Ryan Paul at Ars Technica wrote this great overview of the argument. In short:
- HTML 5 includes a native
<video>tag so people don’t need to rely on Flash or other proprietary plug-ins to play video in pages. It’s currently only supported by the absolute newest versions of Firefox and Safari (including Mobile Safari), and Google will add support to Chrome shortly. Internet Explorer is unlikely to ever support it in a useful way. Opera has probably supported it since 1997, but nobody remembered to ask them.
- Nobody can agree on which video format should be the standard.
- Apple and Google want the extremely popular and common H.264 video and AAC audio codecs, presumably in .MP4 containers, to be the standard. But these formats have patent and license restrictions, and are therefore not free (as in freedom, not necessarily price) to use.
- Mozilla, and the FSF and other free-software groups, want the standard to be the free, open-source Ogg Theora video and Vorbis audio. But these formats are less advanced, they need more filesize and bandwidth for the same quality, there are almost no tools to encode them (especially Theora), and they have no hardware-acceleration chips to make them easier to play on low-power devices such as phones and set-top boxes. In short, nobody uses Theora.
- Neither group’s browser(s) support the same format as the other, so there’s no single format that’s supported everywhere.
It’s pointless to argue whether the adopted standard should be a free codec. The H.264 camp screams about practicality and the Theora camp screams about principle. Both are entrenched in their positions: Google is a toss-up for Chrome, but they’re unlikely to support Theora on YouTube, the biggest and most influential video site by far. Apple will never support Theora. Mozilla will never support H.264. (I’m on the H.264 side for numerous practical reasons, but it doesn’t really matter — I’d love it if everyone supported both.)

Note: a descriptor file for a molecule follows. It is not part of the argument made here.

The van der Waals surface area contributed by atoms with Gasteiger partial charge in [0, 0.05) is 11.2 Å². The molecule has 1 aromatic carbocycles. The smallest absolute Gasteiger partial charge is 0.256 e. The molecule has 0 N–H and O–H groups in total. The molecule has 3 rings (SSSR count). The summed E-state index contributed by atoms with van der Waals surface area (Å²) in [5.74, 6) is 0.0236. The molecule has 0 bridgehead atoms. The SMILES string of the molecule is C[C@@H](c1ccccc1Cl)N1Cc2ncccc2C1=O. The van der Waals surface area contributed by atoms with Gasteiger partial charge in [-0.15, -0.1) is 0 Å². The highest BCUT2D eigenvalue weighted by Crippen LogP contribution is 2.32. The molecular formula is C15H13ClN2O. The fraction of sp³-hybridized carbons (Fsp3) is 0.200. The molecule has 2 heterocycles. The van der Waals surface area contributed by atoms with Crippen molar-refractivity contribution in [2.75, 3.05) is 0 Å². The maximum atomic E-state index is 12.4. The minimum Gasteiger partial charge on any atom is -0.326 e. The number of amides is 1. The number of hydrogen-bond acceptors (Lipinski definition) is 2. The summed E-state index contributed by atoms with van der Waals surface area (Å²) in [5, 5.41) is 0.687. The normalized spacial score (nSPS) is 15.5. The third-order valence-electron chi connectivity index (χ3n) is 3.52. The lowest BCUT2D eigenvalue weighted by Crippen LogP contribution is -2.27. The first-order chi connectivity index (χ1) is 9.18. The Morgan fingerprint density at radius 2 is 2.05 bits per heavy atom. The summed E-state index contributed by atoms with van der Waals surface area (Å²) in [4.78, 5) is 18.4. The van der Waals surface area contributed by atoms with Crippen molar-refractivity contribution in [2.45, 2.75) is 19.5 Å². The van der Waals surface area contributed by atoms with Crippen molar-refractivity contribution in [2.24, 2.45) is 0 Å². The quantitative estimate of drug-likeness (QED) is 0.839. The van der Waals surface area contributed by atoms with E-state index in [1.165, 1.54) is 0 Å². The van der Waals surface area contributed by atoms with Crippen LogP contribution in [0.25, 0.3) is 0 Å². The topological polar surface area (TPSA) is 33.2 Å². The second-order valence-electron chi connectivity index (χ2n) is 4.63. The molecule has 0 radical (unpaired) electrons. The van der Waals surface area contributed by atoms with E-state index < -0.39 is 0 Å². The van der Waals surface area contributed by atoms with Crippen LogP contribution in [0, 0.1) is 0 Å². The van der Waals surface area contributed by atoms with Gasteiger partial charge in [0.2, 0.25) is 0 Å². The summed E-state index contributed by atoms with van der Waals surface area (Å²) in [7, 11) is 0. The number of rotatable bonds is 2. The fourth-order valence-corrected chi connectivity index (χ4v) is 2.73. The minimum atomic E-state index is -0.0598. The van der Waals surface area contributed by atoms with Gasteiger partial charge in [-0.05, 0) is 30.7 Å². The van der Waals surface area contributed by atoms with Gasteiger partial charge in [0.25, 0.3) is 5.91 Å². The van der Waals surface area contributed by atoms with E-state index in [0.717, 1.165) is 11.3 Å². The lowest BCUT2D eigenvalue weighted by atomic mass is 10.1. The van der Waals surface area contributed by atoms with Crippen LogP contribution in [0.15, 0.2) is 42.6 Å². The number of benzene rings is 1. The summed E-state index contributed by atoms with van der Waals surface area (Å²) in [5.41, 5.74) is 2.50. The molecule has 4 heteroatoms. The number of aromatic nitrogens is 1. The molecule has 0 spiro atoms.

Effectively, the bickering has killed any chance that the HTML 5
<video> element had of being used on any meaningful scale.
The purpose was to remove complexity for browsers, authors, and users, but it has only added it.
Know what’s a lot simpler?
Yes, the Flash that we were trying to get away from.
Because Adobe doesn’t care that H.264 isn’t free. Flash supports the same formats on every browser. Even IE. And authors only need to encode, store, cache, and track one file per video.
In fact, you can use your choice of numerous tools — free or commercial, command-line or graphical, all-in-one or specialized, Linux or OS X or Windows — to encode H.264 video with AAC audio in an .MP4 or .MOV container. Then you can play that file on:
- Every browser on every OS with Flash installed, which is more than 90% of browsers in use, including most installations of Internet Explorer and all versions of Firefox and Safari released before June.
- Every Mac browser, or every Windows browser with QuickTime installed (and if you have installed iTunes or Safari on Windows, you have QuickTime), with an
- The iPhone, both directly and in Mobile Safari, with an
- Safari 4 and Mobile Safari in 3.0 with the
- Any video-capable iPod, optionally delivered as a podcast.
- Every Xbox 360 and PS3, and many advanced DVD players and set-top boxes.
How does that list look for a Theora/Vorbis .OGV file?
It doesn’t matter that H.264 isn’t technically free: it’s near-universal and incredibly practical. MP3 isn’t free, but it’s everywhere, except where it has been replaced with the also-not-free AAC. Until last year, JPEG was under possible patent restrictions, but it has been supported by every version of every Mozilla browser.
By not supporting the practical format, Mozilla isn’t making a brave statement or taking a stand: they’re just keeping everyone on Flash and preventing meaningful adoption of HTML 5’s